Naturally, I went.
For anyone who didn't click the link above, Minor Majority sounds like a less self-serious, Norwegian (with english lyrics) answer to The Decemberists with the fan base of a Dave Matthews Band.
So, yes, the show was packed and plenty of fun.
Full Disclosure. They're my second, favorite Norwegian musical act only behind Kings of Convenience so I'm a little biased.
However, despite a cold, lead singer Pål Angelskår brought all the melancholy and longing to every song off the 2004 effort, including my second, favorite song by them (Ok, here's my favorite). The others played their instruments with a type of passion and care that is present in well-studied bandmates who enjoy each other. Some old dude even stumbled up on stage and played a helluva harmonica solo.
It was the kind of performance that reminds you why you fell in love with the band and would leave a new listener wondering why the 8,000 people around them were so turnt up.
Speaking of the 8,000 people, just as I've noted in the past and one would expect, I was like the only spot of color in the crowd.
(Btw, I'm not picking on Norway with the whole race thing… Nothing will ever compare to attending a 96.3% white campus during the height of The Chapelle Show. I haven't gotten to a place where I can talk about that yet)
Anyway, yeah… It wasn't that awkward at first, because, it's dark and not everyone could see what I could see (or would notice until they stared at me long enough). But, soon after we had gotten there, the house lights came on as the opening act was shuffling off-stage.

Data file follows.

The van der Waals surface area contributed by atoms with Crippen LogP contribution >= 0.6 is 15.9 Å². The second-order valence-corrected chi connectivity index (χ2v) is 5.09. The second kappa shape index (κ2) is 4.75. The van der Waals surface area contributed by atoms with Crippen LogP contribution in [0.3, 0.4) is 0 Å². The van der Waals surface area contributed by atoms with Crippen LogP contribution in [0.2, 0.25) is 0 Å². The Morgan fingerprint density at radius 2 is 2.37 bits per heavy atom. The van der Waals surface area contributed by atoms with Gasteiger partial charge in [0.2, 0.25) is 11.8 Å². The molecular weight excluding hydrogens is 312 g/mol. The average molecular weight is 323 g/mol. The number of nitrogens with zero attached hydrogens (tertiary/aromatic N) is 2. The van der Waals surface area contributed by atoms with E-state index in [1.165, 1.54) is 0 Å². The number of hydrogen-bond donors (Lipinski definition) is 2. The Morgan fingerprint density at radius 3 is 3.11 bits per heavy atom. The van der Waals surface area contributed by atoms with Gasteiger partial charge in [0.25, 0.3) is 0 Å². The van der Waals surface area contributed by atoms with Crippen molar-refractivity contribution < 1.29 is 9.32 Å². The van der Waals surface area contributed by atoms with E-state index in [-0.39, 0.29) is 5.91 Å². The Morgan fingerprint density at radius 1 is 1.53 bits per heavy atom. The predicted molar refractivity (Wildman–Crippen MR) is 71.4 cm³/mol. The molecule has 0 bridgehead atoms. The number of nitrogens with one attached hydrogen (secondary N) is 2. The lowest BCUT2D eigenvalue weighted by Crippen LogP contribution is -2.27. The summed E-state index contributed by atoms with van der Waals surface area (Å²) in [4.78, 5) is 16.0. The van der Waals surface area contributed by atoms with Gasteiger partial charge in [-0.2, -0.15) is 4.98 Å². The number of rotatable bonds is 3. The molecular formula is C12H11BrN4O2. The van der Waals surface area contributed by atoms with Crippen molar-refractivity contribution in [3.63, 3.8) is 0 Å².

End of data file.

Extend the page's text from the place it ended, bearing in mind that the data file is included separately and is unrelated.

Then, the stares came.
We were in the general admission area which meant we were amongst about half of the capacity crowd packed tightly in a standing room only open space. So, there was a decent cluster of people around us. Again, nothing that happened bothered me (not even getting hit with two, empty wine juice boxes… I was actually more impressed that people were able to sneak that in. Speaking of sneaking in, this group in front of us smuggled a bottle of champagne. Impressive stuff), its just that I'm aware of it.
In a way, it was a microcosm of my whole life. I've always been one of a few black people in every, non-family setting (except for my seasons playing and coaching basketball). I'm use to it and it feels normal to me, which I'm sure is due to some, sub-conscious coping mechanism (If you think I'm exaggerating, imagine if, for every day of your life, the majority of people you interact with are of a different race or ethnic background). In fact, I'm so cool with it, I live in a country where I'm like a vast minority (Black American Males in Norway: Approx. 10) and I've stopped ticking off the places where I'm the only black person (this blog post, notwithstanding).
I totally and whole heartedly enjoy my life, it's just that some times, I can become painfully, self-aware and it can be a disjointing view.
ALT FOR NORGE
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